SEC chief Gary Gensler hints at PoS coins as potential securities


The long-awaited Ethereum (ETH) blockchain upgrade may already be at the root of the controversy as US Securities and Exchange Commission Chairman Gary Gensler has stated that cryptocurrency issuers and brokers that allow crypto holders to “participate” may meet key criteria used by courts to determine whether The original was a security, The The Wall Street Journal mentioned.

The mentioned test isHowey Test”, which refers to the US Supreme Court case of the same name, used to determine whether a transaction qualifies as an “investment contract,” and thus qualifies the underlying asset as security, making it subject to disclosure and recording requirements as set forth underSecurities Law1933, andSecurities Law1934.

Without specifically referring to any cryptocurrency, Gensler said, “From a currency perspective, this is another reference, under Howey’s testThe investing public expects profits based on the efforts of others.”

After being upgraded to a proof of stake model, Ethereum, if classified as an asset class that includes stocks and bonds, will be required to submit comprehensive disclosures to the SEC. Ethereum has so far been working on an alternative model, known as Proof of Work, before completing its transition to the Proof of Stake model this week.

The second largest cryptocurrency will face strict obligations if it is to sell any assets that are considered securities by the SEC or the courts. However, Ethereum is not alone in facing the possibility, as staking is also used by Solana and Cardano, which will be subject to the same outcome.

Gensler emphasized that “if a broker like a cryptocurrency exchange” offers staking services to its clients, it “looks very similar — with a few rating changes — to lending.”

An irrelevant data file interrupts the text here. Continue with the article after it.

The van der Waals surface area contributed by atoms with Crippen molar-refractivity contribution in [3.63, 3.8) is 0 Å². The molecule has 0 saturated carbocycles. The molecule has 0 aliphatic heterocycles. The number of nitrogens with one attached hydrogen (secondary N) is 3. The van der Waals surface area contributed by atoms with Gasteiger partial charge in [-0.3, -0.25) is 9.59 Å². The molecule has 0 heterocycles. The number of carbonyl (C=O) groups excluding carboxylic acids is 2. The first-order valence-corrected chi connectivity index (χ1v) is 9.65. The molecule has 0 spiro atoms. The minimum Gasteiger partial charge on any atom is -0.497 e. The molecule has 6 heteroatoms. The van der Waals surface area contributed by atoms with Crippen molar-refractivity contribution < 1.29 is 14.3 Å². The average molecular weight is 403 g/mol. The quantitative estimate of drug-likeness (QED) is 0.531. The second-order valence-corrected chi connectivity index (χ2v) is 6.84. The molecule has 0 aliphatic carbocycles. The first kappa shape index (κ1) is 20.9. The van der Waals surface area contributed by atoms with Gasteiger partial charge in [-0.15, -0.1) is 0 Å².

Gensler described the cryptocurrency market as the Wild West

The Securities and Exchange Commission (SEC) recently fined BlockFi $100 million for failing to register with the agency, insisting that companies offering crypto-lending products must be registered with the regulator.

During exchanges like Queen Piece The FTX is required to register with the Commodity Futures Trading Commission (CFTC), and they are also required to disclose certain information about listed assets, such as operating structures and conflicts of interest. However, the The Wall Street Journal Note that consumer advocates are concerned that the CFTC lacks the resources and expertise to seek out small investors in a marketplace previously described by Gensler as the “Wild West”.

Meanwhile, CFTC Chairman Rustin Behnam stated that “to fund its oversight of the digital commodity market, the CFTC will need $112 million over the first three years for rule-setting, recruitment, training and outreach purposes.” He added that the amount could be generated by crypto companies in the form of user fees.

Gensler recently compared the cryptocurrency market to the capital market, arguing that they should not be treated differently.



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